Results and discussion

For our dataset, we use k=9, that is, each DNA sequence was represented as a 29×29 FCGR matrix. In practice, this means that the FCGR of a DNA sequence contains the full information regarding its k-mer sequence composition, for k=1,2,…,9. The length choice of 150 kbp and value of k=9 is partly justified by the fact that, for a random sequence of length 150 kbp, its CGR at resolution 29×29 has around half of the pixels black, and half white, and partly justified by the fact that it empirically produced good results while at the same time being computationally inexpensive.

Figure 2 depicts two-dimensional Molecular Distance Maps obtained from the first experiment, using one complete chromosome for each organism, computed using the DSSIM distance, descriptor distance, Euclidean distance, Manhattan distance, Pearson distance and approximated information distance, respectively. Figure 3 depicts the corresponding three-dimensional Molecular Distance Maps for the same dataset. The projection of each three-dimensional map is chosen by hand in order to visually separate clusters of points which appear to be overlapping in the two-dimensional maps, as discussed below.
Fig. 2

The first experiment: Two-dimensional Molecular Distance Maps of 150 kbp genomic sequences spanning one complete chromosome from each of six organisms, representing all kingdoms of life. The MoD Maps were obtained using (a) DSSIM, (b) descriptor, (c) Euclidean, (d) Manhattan, (e) Pearson and (f) approximated information distance, respectively. Each point corresponds to one 150 kbp genomic sequence from: H. sapiens (blue), E. coli (green), S. cerevisiae (red), A. thaliana (turquoise), P. falciparum (magenta), and P. furiosus (orange)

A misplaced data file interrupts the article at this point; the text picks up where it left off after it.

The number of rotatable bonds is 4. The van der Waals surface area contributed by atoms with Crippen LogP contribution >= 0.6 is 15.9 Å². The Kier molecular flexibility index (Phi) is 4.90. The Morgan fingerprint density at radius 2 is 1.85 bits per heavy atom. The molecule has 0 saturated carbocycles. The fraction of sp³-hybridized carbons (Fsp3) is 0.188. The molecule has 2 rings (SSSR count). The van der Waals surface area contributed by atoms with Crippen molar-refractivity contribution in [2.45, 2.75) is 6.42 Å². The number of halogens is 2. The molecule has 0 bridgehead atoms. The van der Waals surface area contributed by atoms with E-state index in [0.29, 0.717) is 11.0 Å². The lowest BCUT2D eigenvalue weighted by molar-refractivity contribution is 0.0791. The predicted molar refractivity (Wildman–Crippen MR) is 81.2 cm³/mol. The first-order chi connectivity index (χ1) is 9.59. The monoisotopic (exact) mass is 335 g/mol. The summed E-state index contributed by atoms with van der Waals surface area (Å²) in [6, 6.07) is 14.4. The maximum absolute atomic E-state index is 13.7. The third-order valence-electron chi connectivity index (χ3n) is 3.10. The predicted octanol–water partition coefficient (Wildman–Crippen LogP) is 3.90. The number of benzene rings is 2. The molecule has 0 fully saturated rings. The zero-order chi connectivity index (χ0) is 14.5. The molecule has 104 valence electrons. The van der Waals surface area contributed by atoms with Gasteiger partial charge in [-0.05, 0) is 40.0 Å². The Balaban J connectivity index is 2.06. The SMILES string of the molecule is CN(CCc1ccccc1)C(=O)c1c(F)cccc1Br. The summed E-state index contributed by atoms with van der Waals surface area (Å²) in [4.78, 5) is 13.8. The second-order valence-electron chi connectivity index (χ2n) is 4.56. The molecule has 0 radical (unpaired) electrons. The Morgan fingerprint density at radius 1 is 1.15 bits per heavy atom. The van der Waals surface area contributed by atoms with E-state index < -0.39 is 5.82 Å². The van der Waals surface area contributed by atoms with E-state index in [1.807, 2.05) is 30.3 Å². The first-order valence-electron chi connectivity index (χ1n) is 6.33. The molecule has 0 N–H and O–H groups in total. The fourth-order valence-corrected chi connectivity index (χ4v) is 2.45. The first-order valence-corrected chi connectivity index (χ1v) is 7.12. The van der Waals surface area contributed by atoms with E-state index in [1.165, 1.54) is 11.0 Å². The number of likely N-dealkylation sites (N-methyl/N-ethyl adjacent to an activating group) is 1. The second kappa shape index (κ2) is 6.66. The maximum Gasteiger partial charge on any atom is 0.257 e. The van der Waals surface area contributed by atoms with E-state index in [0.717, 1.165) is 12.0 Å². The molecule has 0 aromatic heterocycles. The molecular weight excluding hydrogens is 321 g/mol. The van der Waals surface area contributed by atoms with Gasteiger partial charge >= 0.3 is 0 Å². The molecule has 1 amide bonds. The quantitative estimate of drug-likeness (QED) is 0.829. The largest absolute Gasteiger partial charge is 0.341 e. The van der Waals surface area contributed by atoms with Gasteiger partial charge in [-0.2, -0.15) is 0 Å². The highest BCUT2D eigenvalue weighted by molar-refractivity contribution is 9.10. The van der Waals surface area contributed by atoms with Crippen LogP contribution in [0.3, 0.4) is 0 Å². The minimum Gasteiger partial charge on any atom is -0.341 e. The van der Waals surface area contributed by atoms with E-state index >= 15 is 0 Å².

Fig. 3

The first experiment: Three-dimensional Molecular Distance Maps of 150 kbp genomic sequences spanning one complete chromosome from each of six organisms, representing all kingdoms of life. The MoD Maps were obtained using (a) DSSIM, (b) descriptor, (c) Euclidean, (d) Manhattan, (e) Pearson and (f) approximated information distance, respectively. Each point corresponds to one 150 kbp genomic sequences from: H. sapiens (blue), E. coli (green), S. cerevisiae (red), A. thaliana (turquoise), P. falciparum (magenta), and P. furiosus (orange)

We note that MDS is not a clustering method, as the clusters are defined beforehand by the coloring scheme used (blue for H. sapiens, green for E. coli, and so on). MDS simply tries to display visually the interrelationships between the given items, based on the pairwise distances in the distance matrix which is its input. Note also that an increase in dimensionality from 2 to 3 can lead to a better cluster visualization. For example, if we compare the two-dimensional and the three-dimensional Molecular Distance Maps obtained using DSSIM, we see that points that appeared to be erroneously mixed with each other in the two-dimensional map, Fig. 2(a), (S. cerevisiae and P. falciparum sequences mixed in with A. thaliana sequences) are in fact clearly separated from each other in Fig. 3(a), the three-dimensional version of the Molecular Distance Map.